That means, as Eric Beinhocker argues in this symposium, that middle-out economics is a truer form of capitalism: more competitive and dynamic by being fairer, and fairer by allowing more true competition. Trickle-down economics, properly understood, is socialism for a select group of capitalists. Middle-out economics isn't an attack on capitalism; it is simply a more effective form of capitalism than the faux free-market ideology we currently embrace. Perhaps this is why a growing number of thinkers on the right are also coming to see the wisdom of this approach.
To be clear, this is not an argument to be joined and resolved over the coming weeks or months. We have 30 years of terrible policy to undo, and only by reframing the public's understanding of the true source of shared prosperity in a capitalist economy can we do this. It will take patience and persistence--and a strategic sensibility.
How to Make Middle-Out Economics a Reality
For progressives to transform middle-out economics from an idea into a reality, we urge five approaches.
First, relentlessly frame the choice as a choice. It's trickle-down and middle-out economics. Not "top-down." Not "the old ways that got us into this mess." Trickle-down vs. middle-out. If we don't have the courage to name our alternative, and repeat it relentlessly, we haven't given people a clear choice. We will never displace trickle-down ideas if we don't provide a clear, concise, and compelling alternative. Neither term has inherent force; it's only in the contrast that we win.
Second, propagate the one pivotal meme at the heart of this entire effort: that rich businesspeople don't create jobs; middle-class customers do. To put it another way, the right's claim that rich businesspeople are job creators is the critical vulnerability deep in the heart of the Death Star; if we can target our ammunition to obliterate that single claim, the entire Death Star of right-wing ideology will implode and disintegrate. Why? Because without that claim, there is no way for the trickle-down camp to justify the absurd preferential treatment in the tax code and the regulatory regime for the rich and for large corporations. Without that claim, trickle-down economics reduces nakedly to a rent-seeking, self-serving agenda by the very rich to extract wealth from the poor and middle class. In short, we need to pick a fight with the right about the origins of prosperity in a capitalist society. Middle-out economics will prevail.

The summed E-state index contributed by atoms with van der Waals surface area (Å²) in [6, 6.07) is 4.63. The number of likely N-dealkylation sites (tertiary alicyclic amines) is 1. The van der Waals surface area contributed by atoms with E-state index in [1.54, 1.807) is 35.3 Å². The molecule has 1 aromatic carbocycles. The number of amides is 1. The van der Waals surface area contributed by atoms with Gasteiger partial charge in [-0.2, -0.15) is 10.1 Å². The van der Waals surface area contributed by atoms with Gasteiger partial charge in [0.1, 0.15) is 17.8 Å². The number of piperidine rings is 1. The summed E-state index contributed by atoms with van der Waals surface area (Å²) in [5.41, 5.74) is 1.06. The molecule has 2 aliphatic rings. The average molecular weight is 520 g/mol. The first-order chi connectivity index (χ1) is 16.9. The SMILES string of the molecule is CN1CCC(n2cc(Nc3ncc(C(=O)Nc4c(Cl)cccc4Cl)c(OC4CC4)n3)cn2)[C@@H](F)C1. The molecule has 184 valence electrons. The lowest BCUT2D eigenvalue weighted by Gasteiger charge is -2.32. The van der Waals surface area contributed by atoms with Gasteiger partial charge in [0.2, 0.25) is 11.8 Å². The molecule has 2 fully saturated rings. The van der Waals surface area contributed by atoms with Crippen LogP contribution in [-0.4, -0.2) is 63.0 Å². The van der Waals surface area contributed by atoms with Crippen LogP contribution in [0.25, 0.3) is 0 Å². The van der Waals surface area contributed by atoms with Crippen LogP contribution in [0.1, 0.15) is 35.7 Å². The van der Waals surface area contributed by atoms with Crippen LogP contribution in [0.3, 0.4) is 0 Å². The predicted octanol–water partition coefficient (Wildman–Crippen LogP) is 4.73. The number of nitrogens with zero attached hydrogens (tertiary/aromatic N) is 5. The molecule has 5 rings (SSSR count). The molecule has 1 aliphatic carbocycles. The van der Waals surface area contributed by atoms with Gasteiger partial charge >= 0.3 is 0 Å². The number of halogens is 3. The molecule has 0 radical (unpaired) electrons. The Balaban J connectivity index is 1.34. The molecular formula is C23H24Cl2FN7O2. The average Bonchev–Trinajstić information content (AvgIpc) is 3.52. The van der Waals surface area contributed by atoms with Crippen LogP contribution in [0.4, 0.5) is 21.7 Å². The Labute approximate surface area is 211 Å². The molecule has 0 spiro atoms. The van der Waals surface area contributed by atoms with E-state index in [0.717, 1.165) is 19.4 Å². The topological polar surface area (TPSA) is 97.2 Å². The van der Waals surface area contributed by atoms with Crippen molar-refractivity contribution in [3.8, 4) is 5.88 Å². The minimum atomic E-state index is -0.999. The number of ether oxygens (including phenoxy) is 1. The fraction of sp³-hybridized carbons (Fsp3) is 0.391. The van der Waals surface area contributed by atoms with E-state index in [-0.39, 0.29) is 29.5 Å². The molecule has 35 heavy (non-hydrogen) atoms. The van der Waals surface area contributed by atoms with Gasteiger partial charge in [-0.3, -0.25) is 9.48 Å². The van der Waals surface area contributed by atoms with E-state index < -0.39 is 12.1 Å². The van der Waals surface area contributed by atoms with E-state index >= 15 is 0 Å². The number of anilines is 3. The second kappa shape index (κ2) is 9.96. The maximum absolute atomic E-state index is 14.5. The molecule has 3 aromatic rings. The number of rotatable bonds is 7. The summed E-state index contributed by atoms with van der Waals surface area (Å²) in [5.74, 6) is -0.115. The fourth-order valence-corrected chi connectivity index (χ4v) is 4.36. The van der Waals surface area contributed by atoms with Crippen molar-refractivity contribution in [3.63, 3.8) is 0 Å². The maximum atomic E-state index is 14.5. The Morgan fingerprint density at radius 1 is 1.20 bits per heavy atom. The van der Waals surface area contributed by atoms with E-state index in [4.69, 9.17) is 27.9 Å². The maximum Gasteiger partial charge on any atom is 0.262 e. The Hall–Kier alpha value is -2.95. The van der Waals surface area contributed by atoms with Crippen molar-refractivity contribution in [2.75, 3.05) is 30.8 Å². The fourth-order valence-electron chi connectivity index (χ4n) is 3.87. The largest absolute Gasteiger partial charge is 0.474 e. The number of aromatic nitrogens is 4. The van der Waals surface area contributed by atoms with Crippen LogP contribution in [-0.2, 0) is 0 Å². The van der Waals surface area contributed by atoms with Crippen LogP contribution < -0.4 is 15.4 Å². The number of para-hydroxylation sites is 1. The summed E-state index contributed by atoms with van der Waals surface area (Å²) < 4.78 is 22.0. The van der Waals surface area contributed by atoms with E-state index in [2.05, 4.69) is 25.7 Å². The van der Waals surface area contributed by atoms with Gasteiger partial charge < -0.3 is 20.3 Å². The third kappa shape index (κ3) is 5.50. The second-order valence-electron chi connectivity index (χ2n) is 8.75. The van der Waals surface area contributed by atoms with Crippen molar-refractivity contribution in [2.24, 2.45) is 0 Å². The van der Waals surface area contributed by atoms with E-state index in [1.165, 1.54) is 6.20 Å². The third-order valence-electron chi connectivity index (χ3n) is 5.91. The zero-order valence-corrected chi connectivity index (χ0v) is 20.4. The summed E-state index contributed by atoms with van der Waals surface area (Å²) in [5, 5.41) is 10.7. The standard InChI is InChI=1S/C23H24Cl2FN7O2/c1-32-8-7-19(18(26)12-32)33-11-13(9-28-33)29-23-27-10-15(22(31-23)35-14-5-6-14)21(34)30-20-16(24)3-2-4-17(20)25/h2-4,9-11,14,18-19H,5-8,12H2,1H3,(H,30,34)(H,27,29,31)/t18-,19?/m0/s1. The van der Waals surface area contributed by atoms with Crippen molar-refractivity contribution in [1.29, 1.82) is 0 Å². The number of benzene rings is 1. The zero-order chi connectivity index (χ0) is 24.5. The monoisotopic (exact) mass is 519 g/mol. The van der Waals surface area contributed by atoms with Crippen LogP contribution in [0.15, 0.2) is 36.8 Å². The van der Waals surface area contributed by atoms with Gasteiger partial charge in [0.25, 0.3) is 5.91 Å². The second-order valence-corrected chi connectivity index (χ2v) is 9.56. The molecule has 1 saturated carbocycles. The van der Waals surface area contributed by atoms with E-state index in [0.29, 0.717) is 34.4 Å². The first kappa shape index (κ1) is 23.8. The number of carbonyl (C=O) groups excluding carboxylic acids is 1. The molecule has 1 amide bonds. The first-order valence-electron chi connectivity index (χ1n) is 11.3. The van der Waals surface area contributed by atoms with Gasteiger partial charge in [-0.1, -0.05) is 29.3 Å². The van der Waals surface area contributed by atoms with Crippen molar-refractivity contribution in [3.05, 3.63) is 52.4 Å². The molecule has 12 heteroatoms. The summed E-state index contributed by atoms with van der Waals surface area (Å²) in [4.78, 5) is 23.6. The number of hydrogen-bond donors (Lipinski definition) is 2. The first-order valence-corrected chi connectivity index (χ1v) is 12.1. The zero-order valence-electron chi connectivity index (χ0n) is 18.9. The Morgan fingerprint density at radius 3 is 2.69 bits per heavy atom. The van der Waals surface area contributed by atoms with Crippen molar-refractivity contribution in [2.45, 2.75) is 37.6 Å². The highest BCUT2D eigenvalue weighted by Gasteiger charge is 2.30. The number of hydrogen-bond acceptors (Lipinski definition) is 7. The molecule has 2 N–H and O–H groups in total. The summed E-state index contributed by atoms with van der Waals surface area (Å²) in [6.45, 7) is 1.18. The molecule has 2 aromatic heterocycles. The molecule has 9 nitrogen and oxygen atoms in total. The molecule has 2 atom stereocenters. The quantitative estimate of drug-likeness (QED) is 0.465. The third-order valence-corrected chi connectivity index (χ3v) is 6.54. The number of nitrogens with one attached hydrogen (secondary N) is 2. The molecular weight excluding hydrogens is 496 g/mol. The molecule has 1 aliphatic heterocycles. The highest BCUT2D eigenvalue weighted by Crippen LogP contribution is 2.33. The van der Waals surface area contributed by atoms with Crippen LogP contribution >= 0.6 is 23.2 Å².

Third, make every economic issue an example of middle-out economics. The Ryan budget fails not because it is unfair or heartless or draconian. It fails because it perpetuates trickle-down thinking and cripples the ability of the middle class to generate national prosperity. Entitlement reform is not about the virtue or vice of running deficits. It is about whether we create enough security for middle-class consumers and workers to participate in the economy. The Affordable Care Act is not about the byzantine bureaucracy of health-care delivery. It's about whether the middle class can dedicate its purchasing power to productive economic activity instead. And so on with sequestration, fiscal stimulus, and tax reform.